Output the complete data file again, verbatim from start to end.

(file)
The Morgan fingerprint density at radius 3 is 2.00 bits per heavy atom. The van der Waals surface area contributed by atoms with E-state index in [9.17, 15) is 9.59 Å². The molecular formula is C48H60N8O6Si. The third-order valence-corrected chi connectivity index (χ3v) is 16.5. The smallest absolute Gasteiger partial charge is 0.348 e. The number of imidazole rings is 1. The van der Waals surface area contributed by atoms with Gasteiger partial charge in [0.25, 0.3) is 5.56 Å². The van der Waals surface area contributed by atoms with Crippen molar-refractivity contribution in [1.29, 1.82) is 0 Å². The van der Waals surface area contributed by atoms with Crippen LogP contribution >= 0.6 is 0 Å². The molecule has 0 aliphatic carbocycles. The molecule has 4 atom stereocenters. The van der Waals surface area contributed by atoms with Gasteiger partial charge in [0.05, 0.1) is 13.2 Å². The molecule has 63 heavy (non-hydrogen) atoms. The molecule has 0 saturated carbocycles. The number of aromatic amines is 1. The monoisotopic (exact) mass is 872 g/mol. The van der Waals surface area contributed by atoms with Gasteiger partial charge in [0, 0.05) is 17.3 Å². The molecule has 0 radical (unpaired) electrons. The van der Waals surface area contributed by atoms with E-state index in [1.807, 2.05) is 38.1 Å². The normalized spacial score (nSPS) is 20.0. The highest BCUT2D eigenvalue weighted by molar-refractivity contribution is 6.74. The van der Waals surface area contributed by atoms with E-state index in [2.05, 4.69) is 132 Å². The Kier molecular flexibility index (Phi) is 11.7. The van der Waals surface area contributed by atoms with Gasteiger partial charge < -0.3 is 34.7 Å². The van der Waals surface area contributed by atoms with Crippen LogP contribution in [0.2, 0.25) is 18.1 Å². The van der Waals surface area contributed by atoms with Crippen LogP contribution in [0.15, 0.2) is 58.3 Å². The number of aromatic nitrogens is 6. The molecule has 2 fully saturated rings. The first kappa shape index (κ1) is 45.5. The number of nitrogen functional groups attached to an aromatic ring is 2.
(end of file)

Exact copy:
The Morgan fingerprint density at radius 3 is 2.00 bits per heavy atom. The van der Waals surface area contributed by atoms with E-state index in [9.17, 15) is 9.59 Å². The molecular formula is C48H60N8O6Si. The third-order valence-corrected chi connectivity index (χ3v) is 16.5. The smallest absolute Gasteiger partial charge is 0.348 e. The number of imidazole rings is 1. The van der Waals surface area contributed by atoms with Gasteiger partial charge in [0.25, 0.3) is 5.56 Å². The van der Waals surface area contributed by atoms with Crippen molar-refractivity contribution in [1.29, 1.82) is 0 Å². The van der Waals surface area contributed by atoms with Crippen LogP contribution >= 0.6 is 0 Å². The molecule has 0 aliphatic carbocycles. The molecule has 4 atom stereocenters. The van der Waals surface area contributed by atoms with Gasteiger partial charge in [0.05, 0.1) is 13.2 Å². The molecule has 63 heavy (non-hydrogen) atoms. The molecule has 0 saturated carbocycles. The number of aromatic amines is 1. The monoisotopic (exact) mass is 872 g/mol. The van der Waals surface area contributed by atoms with Gasteiger partial charge in [0, 0.05) is 17.3 Å². The molecule has 0 radical (unpaired) electrons. The van der Waals surface area contributed by atoms with E-state index in [1.807, 2.05) is 38.1 Å². The normalized spacial score (nSPS) is 20.0. The highest BCUT2D eigenvalue weighted by molar-refractivity contribution is 6.74. The van der Waals surface area contributed by atoms with E-state index in [2.05, 4.69) is 132 Å². The Kier molecular flexibility index (Phi) is 11.7. The van der Waals surface area contributed by atoms with Gasteiger partial charge < -0.3 is 34.7 Å². The van der Waals surface area contributed by atoms with Crippen LogP contribution in [0.2, 0.25) is 18.1 Å². The van der Waals surface area contributed by atoms with Crippen LogP contribution in [0.15, 0.2) is 58.3 Å². The number of aromatic nitrogens is 6. The molecule has 2 fully saturated rings. The first kappa shape index (κ1) is 45.5. The number of nitrogen functional groups attached to an aromatic ring is 2.